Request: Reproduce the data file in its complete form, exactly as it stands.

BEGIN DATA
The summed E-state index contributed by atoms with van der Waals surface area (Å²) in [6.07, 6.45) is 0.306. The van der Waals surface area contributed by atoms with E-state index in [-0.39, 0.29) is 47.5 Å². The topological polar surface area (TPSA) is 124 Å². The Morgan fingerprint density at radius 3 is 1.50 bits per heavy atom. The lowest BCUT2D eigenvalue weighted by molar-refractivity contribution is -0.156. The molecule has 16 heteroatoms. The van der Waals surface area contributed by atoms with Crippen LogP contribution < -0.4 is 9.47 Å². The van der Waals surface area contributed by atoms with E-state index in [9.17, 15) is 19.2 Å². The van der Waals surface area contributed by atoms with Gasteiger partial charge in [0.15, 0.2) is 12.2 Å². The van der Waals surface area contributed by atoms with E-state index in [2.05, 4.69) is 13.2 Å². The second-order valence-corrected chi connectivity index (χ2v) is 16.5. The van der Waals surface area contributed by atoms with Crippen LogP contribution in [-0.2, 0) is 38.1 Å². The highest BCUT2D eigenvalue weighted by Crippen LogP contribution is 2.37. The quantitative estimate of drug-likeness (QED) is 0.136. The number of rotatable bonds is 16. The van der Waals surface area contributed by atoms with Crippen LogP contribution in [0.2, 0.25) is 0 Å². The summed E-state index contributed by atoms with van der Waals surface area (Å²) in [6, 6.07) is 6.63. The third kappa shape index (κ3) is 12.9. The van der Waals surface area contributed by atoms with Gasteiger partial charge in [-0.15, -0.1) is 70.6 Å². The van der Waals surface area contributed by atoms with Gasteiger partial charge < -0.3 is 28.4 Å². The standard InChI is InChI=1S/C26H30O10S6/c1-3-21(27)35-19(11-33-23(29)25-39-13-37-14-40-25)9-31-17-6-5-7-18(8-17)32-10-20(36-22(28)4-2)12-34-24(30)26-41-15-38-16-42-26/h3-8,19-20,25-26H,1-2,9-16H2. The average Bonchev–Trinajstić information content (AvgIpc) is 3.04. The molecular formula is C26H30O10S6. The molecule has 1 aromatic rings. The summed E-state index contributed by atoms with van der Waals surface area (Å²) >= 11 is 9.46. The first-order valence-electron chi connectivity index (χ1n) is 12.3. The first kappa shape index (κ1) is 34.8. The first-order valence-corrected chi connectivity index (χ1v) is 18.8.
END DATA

The summed E-state index contributed by atoms with van der Waals surface area (Å²) in [6.07, 6.45) is 0.306. The van der Waals surface area contributed by atoms with E-state index in [-0.39, 0.29) is 47.5 Å². The topological polar surface area (TPSA) is 124 Å². The Morgan fingerprint density at radius 3 is 1.50 bits per heavy atom. The lowest BCUT2D eigenvalue weighted by molar-refractivity contribution is -0.156. The molecule has 16 heteroatoms. The van der Waals surface area contributed by atoms with Crippen LogP contribution < -0.4 is 9.47 Å². The van der Waals surface area contributed by atoms with E-state index in [9.17, 15) is 19.2 Å². The van der Waals surface area contributed by atoms with Gasteiger partial charge in [0.15, 0.2) is 12.2 Å². The van der Waals surface area contributed by atoms with E-state index in [2.05, 4.69) is 13.2 Å². The second-order valence-corrected chi connectivity index (χ2v) is 16.5. The van der Waals surface area contributed by atoms with Crippen LogP contribution in [-0.2, 0) is 38.1 Å². The highest BCUT2D eigenvalue weighted by Crippen LogP contribution is 2.37. The quantitative estimate of drug-likeness (QED) is 0.136. The number of rotatable bonds is 16. The van der Waals surface area contributed by atoms with Crippen LogP contribution in [0.2, 0.25) is 0 Å². The summed E-state index contributed by atoms with van der Waals surface area (Å²) in [6, 6.07) is 6.63. The third kappa shape index (κ3) is 12.9. The van der Waals surface area contributed by atoms with Gasteiger partial charge in [-0.15, -0.1) is 70.6 Å². The van der Waals surface area contributed by atoms with Gasteiger partial charge < -0.3 is 28.4 Å². The standard InChI is InChI=1S/C26H30O10S6/c1-3-21(27)35-19(11-33-23(29)25-39-13-37-14-40-25)9-31-17-6-5-7-18(8-17)32-10-20(36-22(28)4-2)12-34-24(30)26-41-15-38-16-42-26/h3-8,19-20,25-26H,1-2,9-16H2. The average Bonchev–Trinajstić information content (AvgIpc) is 3.04. The molecular formula is C26H30O10S6. The molecule has 1 aromatic rings. The summed E-state index contributed by atoms with van der Waals surface area (Å²) >= 11 is 9.46. The first-order valence-electron chi connectivity index (χ1n) is 12.3. The first kappa shape index (κ1) is 34.8. The first-order valence-corrected chi connectivity index (χ1v) is 18.8.